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12 Things to Do When Business is Slow

I have been approached by more than one member of the community asking for advice on how to find clients, the phone is not ringing.

The first thing to look at is the calendar.  At the time of writing we are in early February.  I have been working as a web site designer since 2008, and every January on record has been my least profitable month for new site web design projects.  It isn’t surprising because I am literally flat out from October – December. Everyone needs me then and every year, by the middle of February or early March I am juggling multiple sites and say hey, I am NOT going to be one of those small business fail statistics!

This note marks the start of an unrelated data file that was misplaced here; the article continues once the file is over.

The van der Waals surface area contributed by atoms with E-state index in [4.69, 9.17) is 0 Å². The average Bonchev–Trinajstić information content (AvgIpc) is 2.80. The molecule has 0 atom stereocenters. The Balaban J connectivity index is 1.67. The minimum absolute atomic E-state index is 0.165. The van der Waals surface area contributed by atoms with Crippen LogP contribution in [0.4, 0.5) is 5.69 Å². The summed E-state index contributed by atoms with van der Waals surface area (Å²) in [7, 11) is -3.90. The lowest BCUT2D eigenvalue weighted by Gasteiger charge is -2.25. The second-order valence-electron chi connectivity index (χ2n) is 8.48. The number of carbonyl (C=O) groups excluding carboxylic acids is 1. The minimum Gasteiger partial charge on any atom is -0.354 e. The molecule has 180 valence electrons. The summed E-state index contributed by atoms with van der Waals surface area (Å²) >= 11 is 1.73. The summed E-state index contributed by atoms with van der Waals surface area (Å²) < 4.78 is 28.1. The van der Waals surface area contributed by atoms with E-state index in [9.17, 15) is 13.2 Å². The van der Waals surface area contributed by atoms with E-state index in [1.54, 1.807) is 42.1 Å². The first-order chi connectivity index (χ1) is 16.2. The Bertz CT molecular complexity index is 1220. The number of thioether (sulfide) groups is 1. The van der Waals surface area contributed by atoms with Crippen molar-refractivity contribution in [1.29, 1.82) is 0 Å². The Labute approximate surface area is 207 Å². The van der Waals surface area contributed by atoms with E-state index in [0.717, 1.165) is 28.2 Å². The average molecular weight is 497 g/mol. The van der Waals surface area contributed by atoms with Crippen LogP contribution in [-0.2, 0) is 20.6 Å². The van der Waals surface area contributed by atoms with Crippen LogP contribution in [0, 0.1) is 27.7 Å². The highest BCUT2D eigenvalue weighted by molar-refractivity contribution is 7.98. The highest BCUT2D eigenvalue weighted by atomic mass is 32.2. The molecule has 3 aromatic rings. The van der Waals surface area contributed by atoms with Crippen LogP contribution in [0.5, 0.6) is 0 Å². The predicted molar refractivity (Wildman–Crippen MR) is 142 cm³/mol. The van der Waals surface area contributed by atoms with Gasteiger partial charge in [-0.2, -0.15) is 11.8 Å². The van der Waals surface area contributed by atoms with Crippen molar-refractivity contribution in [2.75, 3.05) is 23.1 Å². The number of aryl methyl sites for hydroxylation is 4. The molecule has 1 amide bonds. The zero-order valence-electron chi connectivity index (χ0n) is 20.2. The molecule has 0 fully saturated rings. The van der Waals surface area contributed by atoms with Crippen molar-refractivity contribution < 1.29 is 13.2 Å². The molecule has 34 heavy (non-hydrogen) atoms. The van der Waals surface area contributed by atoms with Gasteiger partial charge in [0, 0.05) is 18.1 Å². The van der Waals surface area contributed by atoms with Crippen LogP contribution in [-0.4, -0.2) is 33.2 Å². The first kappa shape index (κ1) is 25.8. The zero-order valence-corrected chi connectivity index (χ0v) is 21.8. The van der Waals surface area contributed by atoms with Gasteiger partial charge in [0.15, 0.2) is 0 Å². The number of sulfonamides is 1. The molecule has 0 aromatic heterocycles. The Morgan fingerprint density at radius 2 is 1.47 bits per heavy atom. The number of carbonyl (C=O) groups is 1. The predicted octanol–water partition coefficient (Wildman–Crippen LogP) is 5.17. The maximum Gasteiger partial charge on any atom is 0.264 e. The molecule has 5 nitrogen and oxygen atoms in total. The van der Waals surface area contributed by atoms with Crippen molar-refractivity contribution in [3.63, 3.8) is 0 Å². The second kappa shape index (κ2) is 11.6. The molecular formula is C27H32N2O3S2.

We all have ebbs and flows in our work, the smart use the ebb in client projects for other things, which actually make my business more profitable, relieves stress and generates more clients.

    1.  Blog: An editorial calendar is helpful and strategic.  I am sure you can take yourself over to Pinterest and find a fun downloadable that you can complete – or try this – grab a latte, green tea, or even a glass of wine and write out 50 ideas for posts.  Chances are you have at least 10 brewing in your mind and if not check out HubSpot’s blog topic generator.  Write and queue up as many posts as possible.  Posts are WHAT YOU NEED TO GET TRAFFIC TO YOUR SITE.  You know this, I know you do, but it’s hard to do for ourselves.  If people do a Google search in your town for your website you better come up in those results!  Blogging will do that for you.
    2. Finances: spend the time getting your books organized, outline a plan for making quarterly payments for the next year, set up your 401K, if you have clients that you invoice regularly see if you can automate that process.